Global ag leaders see how Maryland farmers use land-based tools to benefit waterways

May 11, 2023

The concept of “From Land to Sea” is personal to Shelby Watson-Hampton. She and her husband, Wade, along with their family business partners, operate Robin Hill Farm and Vineyards. They grow grapes, make wine, and host events and agritourism opportunities in Southern Maryland. Their farm sits along the Patuxent River, which runs into the Chesapeake Bay watershed, the largest estuary in United States and the third largest in the world. While she and Wade work the land, they have family members whose livelihoods depend on the water as fisherman and crabbers. And, of course, they know the value of clean water for all of life.

“The river is a precious resource to us,” Watson-Hampton says. “Nothing is perfect, but we try to be as regenerative and sustainable as possible in all our farming practices.”

Clean water starts on the land, a responsibility Watson-Hampton and her family take seriously on their farm. As part of a special side event of the AIM for Climate Summit today, Watson-Hampton shared how her family manages water in ways that benefit both their economics and the environment.

The event, “From Land to Sea: Managing Natural Waters to Advance Global Sustainability Goals Under Changing Climatic Conditions,” was co-sponsored by Solutions from the Land, the Foundation for Food and Agriculture (FFAR), the Harry R. Hughes Center for Agro-Ecology and the University of Maryland College of Agriculture and Natural Resources.

Often Solutions from the Land travels the world to bring farmer voices to international conversations on climate change and sustainable development, but, in today’s event, SfL brought the conversation and global leaders closer to home—straight to the farm.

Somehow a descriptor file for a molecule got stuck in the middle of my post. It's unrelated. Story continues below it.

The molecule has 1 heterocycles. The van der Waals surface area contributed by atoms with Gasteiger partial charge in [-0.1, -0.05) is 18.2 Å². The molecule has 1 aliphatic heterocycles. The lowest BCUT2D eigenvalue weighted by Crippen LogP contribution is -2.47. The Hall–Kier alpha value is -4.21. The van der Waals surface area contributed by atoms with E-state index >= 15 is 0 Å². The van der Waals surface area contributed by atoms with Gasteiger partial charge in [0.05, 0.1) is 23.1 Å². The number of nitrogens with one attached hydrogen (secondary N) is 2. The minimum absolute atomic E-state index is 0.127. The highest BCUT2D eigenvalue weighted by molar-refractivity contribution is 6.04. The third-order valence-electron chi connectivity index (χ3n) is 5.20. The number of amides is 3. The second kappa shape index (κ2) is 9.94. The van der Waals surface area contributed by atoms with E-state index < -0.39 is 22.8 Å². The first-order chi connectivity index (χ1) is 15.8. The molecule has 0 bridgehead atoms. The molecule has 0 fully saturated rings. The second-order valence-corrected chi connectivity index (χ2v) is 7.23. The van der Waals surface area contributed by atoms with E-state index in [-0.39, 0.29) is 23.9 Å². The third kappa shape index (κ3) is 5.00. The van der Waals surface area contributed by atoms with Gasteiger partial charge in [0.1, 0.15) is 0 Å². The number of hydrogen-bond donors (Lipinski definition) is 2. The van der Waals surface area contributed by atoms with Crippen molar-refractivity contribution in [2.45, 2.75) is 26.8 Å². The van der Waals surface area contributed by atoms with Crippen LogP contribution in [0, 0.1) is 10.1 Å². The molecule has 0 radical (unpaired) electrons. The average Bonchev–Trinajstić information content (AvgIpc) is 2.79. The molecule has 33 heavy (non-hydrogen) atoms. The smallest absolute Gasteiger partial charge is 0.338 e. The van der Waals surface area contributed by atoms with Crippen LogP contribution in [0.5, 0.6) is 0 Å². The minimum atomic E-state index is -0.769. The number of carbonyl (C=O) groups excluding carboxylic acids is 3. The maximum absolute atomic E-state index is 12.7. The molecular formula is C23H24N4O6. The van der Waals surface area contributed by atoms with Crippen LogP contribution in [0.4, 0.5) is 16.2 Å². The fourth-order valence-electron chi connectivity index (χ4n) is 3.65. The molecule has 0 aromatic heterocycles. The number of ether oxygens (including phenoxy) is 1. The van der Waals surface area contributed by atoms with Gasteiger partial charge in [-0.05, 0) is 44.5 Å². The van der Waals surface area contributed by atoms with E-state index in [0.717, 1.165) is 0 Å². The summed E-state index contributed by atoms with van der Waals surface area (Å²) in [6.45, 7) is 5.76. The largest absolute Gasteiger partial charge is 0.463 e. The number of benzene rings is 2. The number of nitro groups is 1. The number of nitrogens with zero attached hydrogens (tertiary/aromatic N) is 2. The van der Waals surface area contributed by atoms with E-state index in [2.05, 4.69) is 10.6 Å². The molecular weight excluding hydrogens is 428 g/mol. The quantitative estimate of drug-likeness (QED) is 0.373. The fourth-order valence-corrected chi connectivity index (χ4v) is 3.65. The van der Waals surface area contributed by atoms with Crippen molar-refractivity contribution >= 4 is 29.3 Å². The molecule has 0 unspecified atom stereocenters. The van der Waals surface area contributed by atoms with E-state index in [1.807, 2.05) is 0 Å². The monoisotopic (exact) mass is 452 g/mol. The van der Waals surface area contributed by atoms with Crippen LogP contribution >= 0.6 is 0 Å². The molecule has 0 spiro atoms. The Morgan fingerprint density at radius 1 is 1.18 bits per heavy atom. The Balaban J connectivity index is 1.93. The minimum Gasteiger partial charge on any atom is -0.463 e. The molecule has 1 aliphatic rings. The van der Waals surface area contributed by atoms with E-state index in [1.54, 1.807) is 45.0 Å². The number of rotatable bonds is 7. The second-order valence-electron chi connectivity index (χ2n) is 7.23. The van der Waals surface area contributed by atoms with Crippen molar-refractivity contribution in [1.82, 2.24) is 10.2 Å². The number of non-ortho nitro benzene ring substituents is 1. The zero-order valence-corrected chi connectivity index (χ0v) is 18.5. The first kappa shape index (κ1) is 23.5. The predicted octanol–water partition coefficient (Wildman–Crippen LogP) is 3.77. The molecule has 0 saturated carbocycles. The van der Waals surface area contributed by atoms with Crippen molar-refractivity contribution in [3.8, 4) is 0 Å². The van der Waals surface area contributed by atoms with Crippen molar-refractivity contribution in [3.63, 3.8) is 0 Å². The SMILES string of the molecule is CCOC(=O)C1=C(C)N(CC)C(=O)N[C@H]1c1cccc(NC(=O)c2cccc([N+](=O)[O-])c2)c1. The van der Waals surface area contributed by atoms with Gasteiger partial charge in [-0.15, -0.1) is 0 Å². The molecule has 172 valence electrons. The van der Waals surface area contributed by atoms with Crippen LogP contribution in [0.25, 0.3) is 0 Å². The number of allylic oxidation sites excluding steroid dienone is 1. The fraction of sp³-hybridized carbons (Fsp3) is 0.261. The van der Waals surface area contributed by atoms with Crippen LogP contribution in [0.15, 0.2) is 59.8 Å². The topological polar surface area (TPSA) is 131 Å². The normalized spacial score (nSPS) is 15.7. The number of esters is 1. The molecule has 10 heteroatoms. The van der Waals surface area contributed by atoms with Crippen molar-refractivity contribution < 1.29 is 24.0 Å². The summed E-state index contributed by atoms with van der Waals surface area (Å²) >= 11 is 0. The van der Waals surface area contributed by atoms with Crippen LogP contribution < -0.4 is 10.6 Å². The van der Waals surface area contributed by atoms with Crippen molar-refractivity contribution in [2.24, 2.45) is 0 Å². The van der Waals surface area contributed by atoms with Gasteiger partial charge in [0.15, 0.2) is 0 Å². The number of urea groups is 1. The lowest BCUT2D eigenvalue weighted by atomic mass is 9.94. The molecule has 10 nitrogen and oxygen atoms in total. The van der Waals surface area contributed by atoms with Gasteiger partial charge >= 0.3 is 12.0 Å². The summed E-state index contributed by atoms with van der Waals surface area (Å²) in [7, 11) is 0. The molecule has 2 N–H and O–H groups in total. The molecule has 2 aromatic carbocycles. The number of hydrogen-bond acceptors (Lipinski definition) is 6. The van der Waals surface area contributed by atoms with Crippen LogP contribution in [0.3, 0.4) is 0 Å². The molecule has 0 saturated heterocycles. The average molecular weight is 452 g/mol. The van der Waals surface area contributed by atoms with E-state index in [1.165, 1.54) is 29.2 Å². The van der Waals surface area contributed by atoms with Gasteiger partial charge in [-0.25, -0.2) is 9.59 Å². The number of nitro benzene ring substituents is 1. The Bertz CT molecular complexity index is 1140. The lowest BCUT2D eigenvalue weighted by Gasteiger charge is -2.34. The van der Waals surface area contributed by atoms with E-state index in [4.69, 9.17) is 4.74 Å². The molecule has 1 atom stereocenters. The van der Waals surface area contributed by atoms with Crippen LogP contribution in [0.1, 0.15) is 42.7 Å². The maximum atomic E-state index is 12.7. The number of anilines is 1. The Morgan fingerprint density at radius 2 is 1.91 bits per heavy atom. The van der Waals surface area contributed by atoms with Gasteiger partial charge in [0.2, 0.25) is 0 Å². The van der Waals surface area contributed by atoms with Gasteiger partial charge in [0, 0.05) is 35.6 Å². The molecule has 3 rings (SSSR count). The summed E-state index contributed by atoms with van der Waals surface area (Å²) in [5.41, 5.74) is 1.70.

More than 50 international government officials, NGOs, and agriculture and conservation supporters attended the event. They stepped away from the AIM for Climate Summit in Washington, D.C., and onto a bus that took them to the University of Maryland’s Wye Research and Education Center in Queenstown, Maryland, a 1,000-acre agricultural research station known for its Angus cow herd, right on Maryland’s iconic Eastern Shore. There, participants saw first-hand how Maryland farmers and agricultural partners are collaborating to sustainably intensify production, adapt and improve resilience in the face of climate change, and reduce or sequester greenhouse gases while concurrently delivering important ecosystem services.

Agricultural water management and practices that protect and enhance the Chesapeake Bay, one of the most productive estuaries in the world, was a special topic for the day.

During a farmer panel, Watson-Hampton highlighted how her family works at being good stewards of water on the land. They:

  • Collect rainfall from the rooftops of their barns using a drain-pipe system that allows torrential stormwaters to run into an overflow pond, not down the hill to erode the soil and damage roads and other infrastructure.
  • Invested in an ozone generator, which allows them to clean their farm- and wine-making equipment without the use of harsh chemicals that could pollute waterways.
  • Monitor moisture levels, temperatures and other data using an on-farm weather station.
  • Plant cover crops between rows of grapevines and buffer strips around the farm to benefit the soil and water infiltration.
  • Minimize use of pesticides and follow an overall nutrient management plan.
  • Further improve soil health with compost made from grape skins, seeds and stems, and from horse manure.
  • Encourage recycling and waste reduction overall on the farm: Instead of traditional cork for wine bottles, they use Nomacorc, which is made from a byproduct of sugarcane production and reduces spoilage. They also work with a local craftsperson to turn wine bottles into a holder for soy-based candles and use wine-tasting scraps to feed their family’s egg-laying hens whenever possible.